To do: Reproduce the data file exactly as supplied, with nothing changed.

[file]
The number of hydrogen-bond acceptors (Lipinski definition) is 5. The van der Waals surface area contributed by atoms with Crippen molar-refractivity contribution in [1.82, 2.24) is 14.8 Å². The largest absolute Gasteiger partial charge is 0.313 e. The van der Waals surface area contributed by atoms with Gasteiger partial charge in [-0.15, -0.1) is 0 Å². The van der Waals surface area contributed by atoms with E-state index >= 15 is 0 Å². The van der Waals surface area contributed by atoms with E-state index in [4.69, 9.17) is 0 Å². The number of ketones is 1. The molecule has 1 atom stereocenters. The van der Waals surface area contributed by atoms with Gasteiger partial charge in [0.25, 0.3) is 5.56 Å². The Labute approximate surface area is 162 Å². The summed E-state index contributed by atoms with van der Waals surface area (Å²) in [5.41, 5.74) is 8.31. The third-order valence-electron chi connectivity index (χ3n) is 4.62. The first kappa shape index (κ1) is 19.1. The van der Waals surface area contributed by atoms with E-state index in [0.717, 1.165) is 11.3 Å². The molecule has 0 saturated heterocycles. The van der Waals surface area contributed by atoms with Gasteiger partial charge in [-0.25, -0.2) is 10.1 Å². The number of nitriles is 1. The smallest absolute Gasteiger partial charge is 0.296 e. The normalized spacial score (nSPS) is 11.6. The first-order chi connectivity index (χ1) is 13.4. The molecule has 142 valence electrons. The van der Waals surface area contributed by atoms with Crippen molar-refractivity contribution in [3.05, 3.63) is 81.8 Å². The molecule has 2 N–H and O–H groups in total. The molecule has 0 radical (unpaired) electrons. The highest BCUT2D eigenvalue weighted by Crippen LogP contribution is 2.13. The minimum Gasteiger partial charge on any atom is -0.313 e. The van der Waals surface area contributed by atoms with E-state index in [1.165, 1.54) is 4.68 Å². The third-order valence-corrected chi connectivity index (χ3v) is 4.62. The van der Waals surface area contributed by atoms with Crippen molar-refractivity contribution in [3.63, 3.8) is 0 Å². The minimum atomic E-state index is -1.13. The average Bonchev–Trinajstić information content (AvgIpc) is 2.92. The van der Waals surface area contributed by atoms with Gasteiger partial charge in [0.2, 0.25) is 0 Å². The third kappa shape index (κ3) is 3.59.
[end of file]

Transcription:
The number of hydrogen-bond acceptors (Lipinski definition) is 5. The van der Waals surface area contributed by atoms with Crippen molar-refractivity contribution in [1.82, 2.24) is 14.8 Å². The largest absolute Gasteiger partial charge is 0.313 e. The van der Waals surface area contributed by atoms with Gasteiger partial charge in [-0.15, -0.1) is 0 Å². The van der Waals surface area contributed by atoms with E-state index >= 15 is 0 Å². The van der Waals surface area contributed by atoms with E-state index in [4.69, 9.17) is 0 Å². The number of ketones is 1. The molecule has 1 atom stereocenters. The van der Waals surface area contributed by atoms with Gasteiger partial charge in [0.25, 0.3) is 5.56 Å². The Labute approximate surface area is 162 Å². The summed E-state index contributed by atoms with van der Waals surface area (Å²) in [5.41, 5.74) is 8.31. The third-order valence-electron chi connectivity index (χ3n) is 4.62. The first kappa shape index (κ1) is 19.1. The van der Waals surface area contributed by atoms with E-state index in [0.717, 1.165) is 11.3 Å². The molecule has 0 saturated heterocycles. The van der Waals surface area contributed by atoms with Gasteiger partial charge in [-0.25, -0.2) is 10.1 Å². The number of nitriles is 1. The smallest absolute Gasteiger partial charge is 0.296 e. The normalized spacial score (nSPS) is 11.6. The first-order chi connectivity index (χ1) is 13.4. The molecule has 142 valence electrons. The van der Waals surface area contributed by atoms with Crippen molar-refractivity contribution in [3.05, 3.63) is 81.8 Å². The molecule has 2 N–H and O–H groups in total. The molecule has 0 radical (unpaired) electrons. The highest BCUT2D eigenvalue weighted by Crippen LogP contribution is 2.13. The minimum Gasteiger partial charge on any atom is -0.313 e. The van der Waals surface area contributed by atoms with E-state index in [1.165, 1.54) is 4.68 Å². The third-order valence-corrected chi connectivity index (χ3v) is 4.62. The van der Waals surface area contributed by atoms with Crippen molar-refractivity contribution in [3.63, 3.8) is 0 Å². The minimum atomic E-state index is -1.13. The average Bonchev–Trinajstić information content (AvgIpc) is 2.92. The van der Waals surface area contributed by atoms with Gasteiger partial charge in [0.2, 0.25) is 0 Å². The third kappa shape index (κ3) is 3.59.